Based on one visit (that's representative, right?), I have anointed Alberta St. Oyster Bar & Grill my new, new favorite among the crop of recent openings.
Think high end food at low to moderate prices in a casual (hey, it's Portland) setting. High end as in pan-fried veal sweetbreads ($9 starter), diver scallops (the big ones) with lentils and a chicken liver sauce ($8 starter), a beet salad with apple and blue cheese. Food temps were perfect, flavors amazing. I didn't think the chicken liver sauce was going to work with scallops, but it was delicious. I also had a dozen assorted oysters, 2 each of 6 kinds. Pricey, but briney fresh. The standard champagne mignonette was excellent, the black pepper-vanilla version novel, yet still well-suited to the bivalves. An order of fries with spicy remoulade provided a classic fry--crispy, lightly browned exterior with a hot mealy/starchy core, salted noticeably but not excessively--with a sauce that lived up to its billing.
All the courses I tried were from the top half of the menu where the most amazing values reside. Next visit, I will have to try the entrees. (Dessert, donut holes with a cup of coffee pot de creme and foamed cream, was an imaginative, bordering on brilliant, twist on coffee and donuts.)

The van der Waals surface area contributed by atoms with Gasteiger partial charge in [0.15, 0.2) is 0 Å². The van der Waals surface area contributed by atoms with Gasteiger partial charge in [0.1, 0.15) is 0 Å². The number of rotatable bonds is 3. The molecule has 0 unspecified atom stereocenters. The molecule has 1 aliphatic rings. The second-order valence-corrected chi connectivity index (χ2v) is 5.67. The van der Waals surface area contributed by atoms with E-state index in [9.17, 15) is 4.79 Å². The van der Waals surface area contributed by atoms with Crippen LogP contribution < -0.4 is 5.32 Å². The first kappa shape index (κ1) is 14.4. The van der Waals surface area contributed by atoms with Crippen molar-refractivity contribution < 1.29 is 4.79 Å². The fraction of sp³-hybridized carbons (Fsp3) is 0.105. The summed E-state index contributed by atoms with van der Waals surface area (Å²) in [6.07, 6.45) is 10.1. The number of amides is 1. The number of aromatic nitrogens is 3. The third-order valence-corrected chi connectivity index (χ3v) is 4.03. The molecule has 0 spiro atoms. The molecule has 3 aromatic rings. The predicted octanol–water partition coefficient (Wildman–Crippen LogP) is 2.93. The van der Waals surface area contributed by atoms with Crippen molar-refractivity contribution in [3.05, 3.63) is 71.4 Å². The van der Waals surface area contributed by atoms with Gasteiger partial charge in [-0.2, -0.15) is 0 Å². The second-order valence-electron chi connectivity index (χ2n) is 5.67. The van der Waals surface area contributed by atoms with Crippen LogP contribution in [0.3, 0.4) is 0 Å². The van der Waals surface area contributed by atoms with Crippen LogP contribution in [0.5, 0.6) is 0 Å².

Other things I like about Alberta St.: Friendly, professional service (yes, I have a new server to be infatuated with, though I'm sure she is part of a "we"); a sensible reservation policy (half the house for walk-ins, half for rezzies--David Machado, are you listening?); furnishings and fixtures, predominantly in red and black, attractive yet simple.
This is a new start for Oritalia organizer, Peter Hochman. Chef Eric Berchard, a Heathman alum, is creatively focused (and seemed like a damn nice person beside). Lisa and Emily, working the floor, seemed to keep everyone happy, with fine timing and easy smiles--obvious pros.
Unlike most of the new places, the owners here have kept everything simple, so they aren't going to need hit the Portland restaurant lottery just to stay afloat. Funny thing is that if the food and service hold to form, they may hit it anyway.
(cross-posted to portlandfood.org)